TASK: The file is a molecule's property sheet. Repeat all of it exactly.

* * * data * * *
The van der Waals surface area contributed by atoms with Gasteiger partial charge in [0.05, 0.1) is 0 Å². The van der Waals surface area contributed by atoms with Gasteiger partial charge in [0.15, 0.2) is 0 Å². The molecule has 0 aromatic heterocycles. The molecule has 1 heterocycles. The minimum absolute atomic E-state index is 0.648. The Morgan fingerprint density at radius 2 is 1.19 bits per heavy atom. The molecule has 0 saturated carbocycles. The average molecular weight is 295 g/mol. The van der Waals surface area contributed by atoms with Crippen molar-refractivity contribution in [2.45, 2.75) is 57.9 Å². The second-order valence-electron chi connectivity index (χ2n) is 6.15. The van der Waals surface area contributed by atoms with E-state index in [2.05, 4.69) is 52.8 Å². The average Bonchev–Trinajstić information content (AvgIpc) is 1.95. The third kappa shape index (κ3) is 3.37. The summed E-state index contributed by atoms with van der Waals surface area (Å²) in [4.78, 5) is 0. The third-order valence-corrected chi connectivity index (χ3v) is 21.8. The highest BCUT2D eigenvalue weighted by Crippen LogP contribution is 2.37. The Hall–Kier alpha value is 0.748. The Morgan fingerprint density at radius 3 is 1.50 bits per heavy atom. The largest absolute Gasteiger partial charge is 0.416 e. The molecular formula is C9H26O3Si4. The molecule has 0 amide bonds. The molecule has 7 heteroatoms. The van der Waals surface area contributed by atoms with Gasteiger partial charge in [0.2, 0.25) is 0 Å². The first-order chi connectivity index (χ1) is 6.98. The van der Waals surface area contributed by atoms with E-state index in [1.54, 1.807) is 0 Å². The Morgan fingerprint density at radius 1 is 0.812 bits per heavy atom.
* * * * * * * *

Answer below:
The van der Waals surface area contributed by atoms with Gasteiger partial charge in [0.05, 0.1) is 0 Å². The van der Waals surface area contributed by atoms with Gasteiger partial charge in [0.15, 0.2) is 0 Å². The molecule has 0 aromatic heterocycles. The molecule has 1 heterocycles. The minimum absolute atomic E-state index is 0.648. The Morgan fingerprint density at radius 2 is 1.19 bits per heavy atom. The molecule has 0 saturated carbocycles. The average molecular weight is 295 g/mol. The van der Waals surface area contributed by atoms with Crippen molar-refractivity contribution in [2.45, 2.75) is 57.9 Å². The second-order valence-electron chi connectivity index (χ2n) is 6.15. The van der Waals surface area contributed by atoms with E-state index in [2.05, 4.69) is 52.8 Å². The average Bonchev–Trinajstić information content (AvgIpc) is 1.95. The third kappa shape index (κ3) is 3.37. The summed E-state index contributed by atoms with van der Waals surface area (Å²) in [4.78, 5) is 0. The third-order valence-corrected chi connectivity index (χ3v) is 21.8. The highest BCUT2D eigenvalue weighted by Crippen LogP contribution is 2.37. The Hall–Kier alpha value is 0.748. The Morgan fingerprint density at radius 3 is 1.50 bits per heavy atom. The largest absolute Gasteiger partial charge is 0.416 e. The molecular formula is C9H26O3Si4. The molecule has 0 amide bonds. The molecule has 7 heteroatoms. The van der Waals surface area contributed by atoms with Gasteiger partial charge in [0.2, 0.25) is 0 Å². The first-order chi connectivity index (χ1) is 6.98. The van der Waals surface area contributed by atoms with E-state index in [1.54, 1.807) is 0 Å². The Morgan fingerprint density at radius 1 is 0.812 bits per heavy atom.